I have a South-facing window, where I am sitting right now, wearing sunglasses against the fierce glare of a rare cloudless day. South is where the sun is, and it’s also where the water is. I live on the coast, and beyond my window is a small enclosed harbor lined with rows of snow-covered boats. The water in the harbor is still and frozen and dotted with chunks of ice, but beyond is the sea. Today there is only a fresh breeze (which I mean colloquially, not according to the Beaufort Scale), and the sea is a sparkling, shimmering surface. If stars could be shattered like glass and skipped like stones, if angels could dance on the pinpoints of light, it would look like this sea shimmering under this sun.
In the other direction is a small mountain ridge with a few stocky peaks rising from snow-covered shoulders. Their white is outlined in sharp relief against the bluebird sky, though it’s becoming cast in shadow as the sun descends. On one slope, two dark shapes dart across the white backdrop. Are they on the mountain or before it? Are they skiers or birds? The combination of blinding white snow and glare from the sun are robbing my depth perception.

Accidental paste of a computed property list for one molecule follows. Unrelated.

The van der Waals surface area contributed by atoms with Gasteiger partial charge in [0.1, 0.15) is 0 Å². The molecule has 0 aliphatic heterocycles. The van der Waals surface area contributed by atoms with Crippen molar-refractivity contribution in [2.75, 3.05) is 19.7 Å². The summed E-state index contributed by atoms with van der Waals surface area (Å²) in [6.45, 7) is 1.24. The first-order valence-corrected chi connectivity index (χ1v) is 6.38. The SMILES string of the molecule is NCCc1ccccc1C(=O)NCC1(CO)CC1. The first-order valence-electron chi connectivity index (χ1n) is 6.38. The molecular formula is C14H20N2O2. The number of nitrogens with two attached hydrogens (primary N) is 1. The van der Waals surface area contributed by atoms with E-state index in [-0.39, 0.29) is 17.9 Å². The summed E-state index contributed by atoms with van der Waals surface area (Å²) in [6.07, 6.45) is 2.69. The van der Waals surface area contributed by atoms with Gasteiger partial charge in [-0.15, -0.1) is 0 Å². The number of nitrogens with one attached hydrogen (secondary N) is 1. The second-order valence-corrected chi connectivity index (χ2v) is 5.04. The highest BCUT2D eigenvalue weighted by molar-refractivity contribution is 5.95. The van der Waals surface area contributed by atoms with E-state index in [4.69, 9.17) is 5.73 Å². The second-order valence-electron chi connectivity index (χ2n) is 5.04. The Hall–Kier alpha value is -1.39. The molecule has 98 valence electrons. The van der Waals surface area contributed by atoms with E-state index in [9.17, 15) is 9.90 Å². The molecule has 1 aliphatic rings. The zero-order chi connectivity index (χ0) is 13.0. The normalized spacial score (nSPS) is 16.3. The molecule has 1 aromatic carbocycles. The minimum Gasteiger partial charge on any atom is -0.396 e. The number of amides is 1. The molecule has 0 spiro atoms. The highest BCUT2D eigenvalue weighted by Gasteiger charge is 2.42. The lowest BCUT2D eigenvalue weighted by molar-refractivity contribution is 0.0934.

White puffs rise and fall like whispers from these peaks as the snow is touched by the wind. I don’t know why I find this so mesmerizingly beautiful. The windblown snow only dances around the tops of the peaks, sometimes dislodging more snow that tumbles in roughly-hewn shapes down the slope.
As the sun turns from a bright glaring bulb to a shrouded gassy orb and its light filters through the atmosphere at an increasingly shallow angle, the horizon flashes through a myriad of colors that no palette and color wheel can ever fathom. In passing, a few rays of light also filter through the pilothouse windows of the silent waiting fleet in the harbor. At dusk, the harbor lights will come on to create its own twinkling city beneath the stars. I will take a walk to the end of the harbor to stand and bask for a few minutes in the frozen air, but I can’t decide when is my favorite point in the sun’s journey to the horizon.